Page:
That’s a really nice name for them, I like that. The Notecard Quartet. And yes, I really do think they belong together. It’s undeniable that their shared form and concerns connect them—they’re like one big book he was working out over time. I always think of them as a “tetralogy,” but I like your name for them much better.

The words “Fare Forward” are from a T. S. Eliot line which Markson quoted as a kind of “bon voyage” to you when you moved from New York to Wisconsin. Can you tell me why and how that title was chosen?

Originally I came up with five possible titles: 

Don’t Leave Flowers, Telephone: Letters from David Markson
I’ll Tell You the Truth: Letters from David Markson
The Sound of My Own Voice: Letters from David Markson
I Almost Prefer the Silence: Letters from David Markson
Fare Forward, Voyagers: Letters from David Markson

Wes (of powerHouse) made the very good point that we didn’t want to choose a title that, like the first four on the list, emphasized Markson as a hermetically sealed literary figure. If the book were to introduce new readers to his work, as we hoped it would, we would have to choose something more open-ended and optimistic. We both liked the last one for that reason, and then Wes thought it would be better without the “Voyagers.” I think he was right.

I like that the title is positive, forward-looking, and optimistic in a way, because I think that there’s actually an optimism in his writing that is often buried, but is sort of always there, a strange optimism that I can’t quite describe.

It is. It’s what keeps the books from being completely bleak and depressing. They’re really not. I know that some people find them so, but I don’t think of them that way. There is a thread of hope running through them that keeps them buoyant, joyful even.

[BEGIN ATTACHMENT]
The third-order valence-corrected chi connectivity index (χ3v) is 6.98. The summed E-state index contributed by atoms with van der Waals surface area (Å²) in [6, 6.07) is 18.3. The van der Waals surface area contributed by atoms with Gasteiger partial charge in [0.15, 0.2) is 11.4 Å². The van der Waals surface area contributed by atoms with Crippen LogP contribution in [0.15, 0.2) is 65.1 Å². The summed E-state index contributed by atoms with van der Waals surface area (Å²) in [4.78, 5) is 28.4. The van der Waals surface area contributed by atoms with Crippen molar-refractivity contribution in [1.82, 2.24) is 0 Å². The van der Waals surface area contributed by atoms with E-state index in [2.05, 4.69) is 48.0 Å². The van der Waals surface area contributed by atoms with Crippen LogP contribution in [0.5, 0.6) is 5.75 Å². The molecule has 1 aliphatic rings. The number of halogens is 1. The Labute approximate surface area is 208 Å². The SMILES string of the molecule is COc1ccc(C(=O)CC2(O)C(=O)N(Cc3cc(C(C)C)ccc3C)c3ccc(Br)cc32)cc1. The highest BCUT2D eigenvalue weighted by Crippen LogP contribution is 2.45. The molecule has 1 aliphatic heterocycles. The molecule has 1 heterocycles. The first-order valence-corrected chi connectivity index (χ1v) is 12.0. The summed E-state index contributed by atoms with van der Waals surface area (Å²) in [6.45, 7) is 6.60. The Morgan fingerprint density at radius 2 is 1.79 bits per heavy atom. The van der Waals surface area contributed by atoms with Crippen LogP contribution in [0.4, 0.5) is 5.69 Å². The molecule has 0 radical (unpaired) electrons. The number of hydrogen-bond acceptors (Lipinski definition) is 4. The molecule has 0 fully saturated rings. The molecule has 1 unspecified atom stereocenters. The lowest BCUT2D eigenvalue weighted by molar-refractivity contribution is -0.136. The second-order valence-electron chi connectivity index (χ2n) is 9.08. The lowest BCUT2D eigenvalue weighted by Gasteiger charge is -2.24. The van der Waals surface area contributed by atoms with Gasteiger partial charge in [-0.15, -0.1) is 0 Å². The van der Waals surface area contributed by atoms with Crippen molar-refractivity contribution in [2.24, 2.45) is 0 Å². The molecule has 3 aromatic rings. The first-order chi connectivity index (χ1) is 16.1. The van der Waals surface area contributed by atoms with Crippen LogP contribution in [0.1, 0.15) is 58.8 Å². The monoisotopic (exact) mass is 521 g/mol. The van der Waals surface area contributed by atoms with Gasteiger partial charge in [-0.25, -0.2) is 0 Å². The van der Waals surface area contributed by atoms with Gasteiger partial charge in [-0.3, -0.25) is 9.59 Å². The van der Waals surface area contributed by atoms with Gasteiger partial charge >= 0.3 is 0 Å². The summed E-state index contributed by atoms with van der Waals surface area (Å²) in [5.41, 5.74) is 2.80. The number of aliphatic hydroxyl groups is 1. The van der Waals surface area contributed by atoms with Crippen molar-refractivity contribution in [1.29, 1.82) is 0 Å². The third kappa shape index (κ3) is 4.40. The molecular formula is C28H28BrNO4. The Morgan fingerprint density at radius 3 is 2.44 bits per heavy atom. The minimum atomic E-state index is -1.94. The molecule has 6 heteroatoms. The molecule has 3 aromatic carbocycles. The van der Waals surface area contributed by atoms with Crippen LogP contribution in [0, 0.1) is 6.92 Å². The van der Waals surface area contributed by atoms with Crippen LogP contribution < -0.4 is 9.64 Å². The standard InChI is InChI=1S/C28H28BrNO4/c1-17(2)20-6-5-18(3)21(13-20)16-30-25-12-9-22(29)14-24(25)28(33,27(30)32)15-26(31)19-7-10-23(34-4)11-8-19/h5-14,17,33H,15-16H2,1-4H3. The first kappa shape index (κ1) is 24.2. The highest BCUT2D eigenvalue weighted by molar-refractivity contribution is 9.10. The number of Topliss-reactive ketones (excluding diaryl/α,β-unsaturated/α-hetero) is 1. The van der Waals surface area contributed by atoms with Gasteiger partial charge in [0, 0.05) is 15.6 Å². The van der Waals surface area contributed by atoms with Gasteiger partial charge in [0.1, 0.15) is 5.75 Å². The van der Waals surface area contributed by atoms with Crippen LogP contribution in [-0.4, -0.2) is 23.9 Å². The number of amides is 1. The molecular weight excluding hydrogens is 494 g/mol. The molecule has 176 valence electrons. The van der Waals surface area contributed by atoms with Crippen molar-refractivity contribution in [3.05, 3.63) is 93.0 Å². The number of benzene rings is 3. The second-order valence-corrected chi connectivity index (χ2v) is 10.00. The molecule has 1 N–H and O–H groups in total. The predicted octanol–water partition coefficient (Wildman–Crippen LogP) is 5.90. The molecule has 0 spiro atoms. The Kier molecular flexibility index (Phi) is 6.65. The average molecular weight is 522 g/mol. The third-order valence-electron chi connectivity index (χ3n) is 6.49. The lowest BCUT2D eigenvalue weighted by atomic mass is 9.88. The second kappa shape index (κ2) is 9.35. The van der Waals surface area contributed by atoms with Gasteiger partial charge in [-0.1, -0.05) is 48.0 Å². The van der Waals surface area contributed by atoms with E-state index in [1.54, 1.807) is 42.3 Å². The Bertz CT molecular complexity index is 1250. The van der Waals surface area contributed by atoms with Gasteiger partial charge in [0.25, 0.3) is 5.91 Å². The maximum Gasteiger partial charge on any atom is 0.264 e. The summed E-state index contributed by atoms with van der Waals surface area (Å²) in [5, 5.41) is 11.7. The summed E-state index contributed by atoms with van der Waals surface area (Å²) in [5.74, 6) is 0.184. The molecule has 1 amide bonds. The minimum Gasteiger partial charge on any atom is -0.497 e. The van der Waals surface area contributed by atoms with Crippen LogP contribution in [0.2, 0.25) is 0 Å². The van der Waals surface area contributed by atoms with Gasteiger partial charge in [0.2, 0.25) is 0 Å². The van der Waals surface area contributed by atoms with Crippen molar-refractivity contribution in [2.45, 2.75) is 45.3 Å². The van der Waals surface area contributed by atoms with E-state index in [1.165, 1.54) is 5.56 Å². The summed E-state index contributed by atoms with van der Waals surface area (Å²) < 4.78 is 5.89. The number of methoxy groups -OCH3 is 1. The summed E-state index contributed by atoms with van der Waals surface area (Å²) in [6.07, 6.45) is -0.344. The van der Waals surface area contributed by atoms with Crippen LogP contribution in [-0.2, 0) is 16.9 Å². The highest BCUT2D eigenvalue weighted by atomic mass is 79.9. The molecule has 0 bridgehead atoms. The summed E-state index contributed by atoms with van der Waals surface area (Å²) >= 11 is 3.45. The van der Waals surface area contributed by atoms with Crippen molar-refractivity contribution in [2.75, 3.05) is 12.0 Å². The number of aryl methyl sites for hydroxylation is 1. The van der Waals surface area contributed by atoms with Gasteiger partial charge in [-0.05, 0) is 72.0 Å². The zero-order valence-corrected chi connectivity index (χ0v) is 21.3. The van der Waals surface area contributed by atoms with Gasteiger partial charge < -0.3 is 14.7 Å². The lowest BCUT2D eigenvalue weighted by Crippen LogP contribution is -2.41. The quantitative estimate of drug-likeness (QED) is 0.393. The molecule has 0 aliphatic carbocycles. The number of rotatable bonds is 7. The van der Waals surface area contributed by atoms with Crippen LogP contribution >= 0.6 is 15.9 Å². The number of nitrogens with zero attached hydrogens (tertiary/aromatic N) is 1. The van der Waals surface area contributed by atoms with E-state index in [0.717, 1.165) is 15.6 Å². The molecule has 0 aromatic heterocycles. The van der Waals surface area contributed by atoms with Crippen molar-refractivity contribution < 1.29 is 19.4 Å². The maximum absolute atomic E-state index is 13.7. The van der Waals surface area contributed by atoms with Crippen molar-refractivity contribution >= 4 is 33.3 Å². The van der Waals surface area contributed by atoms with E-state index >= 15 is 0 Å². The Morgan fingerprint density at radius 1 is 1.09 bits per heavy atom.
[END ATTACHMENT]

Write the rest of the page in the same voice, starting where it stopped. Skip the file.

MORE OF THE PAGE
The first page / title page of David Markson’s copy of Satan in a Barrel and Other Early Stories by Malcolm Lowry:
     On which the editor of the collection, Sherrill E. Grace, presumably wrote Markson the inscription:     “For David     With love—          Sherrill          31/03/99.”
—
     Sherrill E. Grace, in addition to her great work on Malcolm Lowry and Margaret Atwood, actually wrote a short piece on Markson’s Wittgenstein’s Mistress titled “Messages: Reading Wittgenstein’s Mistress.”
     Some excerpts from that piece will follow…
     “‘In the beginning,’ that is, on my first reading of David Markson’s fourth novel, I knew I was missing many of the messages. They were there before me all right—in the street, in the sand, on the page, and I thought I knew the language (both the signs and the game)—but I had little idea what they meant.”
     “Wittgenstein’s Mistress was a beautiful, an important book, a book that meant to mean (a book about meaning and the importance of making meaning) and, thus, a book to reward richly my subsequent readings.”
     “Kate’s mind is a storehouse of Wittgensteinian facts that she has some difficulty sorting into chronological or biographical categories.”
     “Choose almost any passage of Wittgenstein’s Mistress at random and you will discover that it operates through repetition: repetition of words, hence of syllables, sounds and stresses, repetition of phrases, grammatical constructions (or misconstructions), repetition of names, facts, descriptions, quotations, and, of course, repetition of events such as writing those messages, visiting Simon’s grave, going to Hisarlik, burning books page by page, leaving food for a cat in the Colosseum, bouncing tennis balls down…Small wonder Kate’s favorite composer is Bach; her monologue could be called the Wittgenstein Variations.”